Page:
“We all keep worrying deflation, but it can turn so fast” – Adam Fergusson
Back in 1980 when my late grandfather, Abe Roseman, passed away, I inherited numerous personal items. These included tie bars, cufflinks, his old desk and lamp, and several other reminders of my childhood that to this day always put on a smile on my face.
Thirty years later, rummaging inside my late grandfather’s desk, I found 55 ounces of silver. Somehow, after all those years, I failed to pry open every drawer; what a surprise! How did he know I was a silver bull?
Or, perhaps, he wanted to be prepared for hard times.
Wisdom in Experience
I was pretty close to my grandfather. Abe was born in 1911 and lived through the Great Depression in Montreal. My grandmother would later remind me how bad things were in Canada at the time with unemployment at absurdly high levels from coast-to-coast. My grandparents knew how to be frugal and understood the value of money.
My generation (I’m in my early 40s) doesn’t know what it means to suffer an economic catastrophe; but we came darn close in 2008. I think we’re already in a “soft” economic depression.
By “soft” I mean that without government backstops two years ago, we’d see blood in the streets, civil chaos and, possibly, runaway inflation by now.
In my view, this is a depression.
When 2 Million Marks Won’t Buy a Loaf of Bread
One item I inherited from my grandfather in 1980 was a bunch of old German bank notes, neatly tucked away in a plastic folder. At the ripe age of 14, I had no clue what these bills were worth, let alone what the German inscription meant. So I just buried Grandpa’s stash in my safety deposit box for the next 30 years.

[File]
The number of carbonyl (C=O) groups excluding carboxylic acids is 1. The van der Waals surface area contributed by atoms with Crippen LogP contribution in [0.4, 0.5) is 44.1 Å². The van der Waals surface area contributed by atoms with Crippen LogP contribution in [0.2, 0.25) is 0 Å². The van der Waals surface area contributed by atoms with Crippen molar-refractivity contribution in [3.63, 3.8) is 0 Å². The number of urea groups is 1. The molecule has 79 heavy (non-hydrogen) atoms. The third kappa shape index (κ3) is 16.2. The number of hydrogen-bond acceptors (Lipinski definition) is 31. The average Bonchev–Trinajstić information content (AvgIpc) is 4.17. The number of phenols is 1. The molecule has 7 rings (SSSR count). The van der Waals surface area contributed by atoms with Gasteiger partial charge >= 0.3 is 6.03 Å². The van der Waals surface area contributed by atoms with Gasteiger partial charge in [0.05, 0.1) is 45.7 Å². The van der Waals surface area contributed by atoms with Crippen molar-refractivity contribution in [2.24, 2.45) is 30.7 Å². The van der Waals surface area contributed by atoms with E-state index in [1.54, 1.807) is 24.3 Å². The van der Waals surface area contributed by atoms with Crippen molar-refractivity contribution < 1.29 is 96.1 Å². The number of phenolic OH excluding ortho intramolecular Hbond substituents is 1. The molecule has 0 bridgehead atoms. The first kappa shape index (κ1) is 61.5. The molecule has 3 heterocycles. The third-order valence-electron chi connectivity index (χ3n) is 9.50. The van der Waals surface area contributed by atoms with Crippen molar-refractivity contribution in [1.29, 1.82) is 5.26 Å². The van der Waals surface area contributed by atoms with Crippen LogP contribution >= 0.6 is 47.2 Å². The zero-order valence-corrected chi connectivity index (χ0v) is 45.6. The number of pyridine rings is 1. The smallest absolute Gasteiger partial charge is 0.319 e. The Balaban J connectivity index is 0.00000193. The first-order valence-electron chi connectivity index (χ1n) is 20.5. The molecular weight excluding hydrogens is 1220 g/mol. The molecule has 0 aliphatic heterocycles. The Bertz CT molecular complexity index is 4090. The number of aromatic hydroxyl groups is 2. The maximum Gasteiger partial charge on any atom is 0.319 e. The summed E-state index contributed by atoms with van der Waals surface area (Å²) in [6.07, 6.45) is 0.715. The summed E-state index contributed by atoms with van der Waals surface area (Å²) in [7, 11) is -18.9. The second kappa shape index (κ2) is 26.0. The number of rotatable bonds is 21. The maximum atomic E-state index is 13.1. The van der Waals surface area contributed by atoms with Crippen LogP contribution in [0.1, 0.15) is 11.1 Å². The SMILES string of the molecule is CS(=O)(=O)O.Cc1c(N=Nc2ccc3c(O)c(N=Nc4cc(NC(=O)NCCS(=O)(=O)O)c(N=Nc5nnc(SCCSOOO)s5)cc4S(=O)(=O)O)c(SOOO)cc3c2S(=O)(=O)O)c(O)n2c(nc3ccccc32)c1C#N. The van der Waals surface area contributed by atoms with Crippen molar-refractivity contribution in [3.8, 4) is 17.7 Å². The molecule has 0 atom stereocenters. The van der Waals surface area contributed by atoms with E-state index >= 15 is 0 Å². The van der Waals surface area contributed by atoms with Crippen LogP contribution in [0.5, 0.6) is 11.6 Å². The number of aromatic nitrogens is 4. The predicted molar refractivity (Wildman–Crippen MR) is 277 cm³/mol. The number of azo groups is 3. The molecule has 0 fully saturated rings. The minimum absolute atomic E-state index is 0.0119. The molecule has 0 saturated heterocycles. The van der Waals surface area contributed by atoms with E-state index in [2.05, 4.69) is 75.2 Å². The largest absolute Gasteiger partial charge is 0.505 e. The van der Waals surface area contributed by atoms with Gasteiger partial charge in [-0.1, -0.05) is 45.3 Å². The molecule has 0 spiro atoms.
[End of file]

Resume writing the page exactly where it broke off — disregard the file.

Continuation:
Last month, however, I decided to review the causes and effects of the German Weimar Republic’s hyperinflation in the 1920s. I went to the bank and got Abe’s German notes. To refresh my history I read Adam Fergusson’s When Money Dies, first printed in 1975. I urge every investor to grab a copy ahead of “Quantitative Easing Part II” this summer.
It turns out my grandfather kept a bunch of German marks from periods ranging from 1922 to 1924; the note below is a scan. The amount is Zwei Millionen Mark or 2 Million Marks printed on Aug. 15, 1923 – exactly the same year that mind-boggling inflation started to run out of control in Germany.
Unbelievably, two million marks could barely buy a loaf of bread. Within hours, prices would escalate rendering that loaf to 3 million marks, four million marks etc. German paper had become almost worthless. Hyperinflation wiped out the entire middle class.
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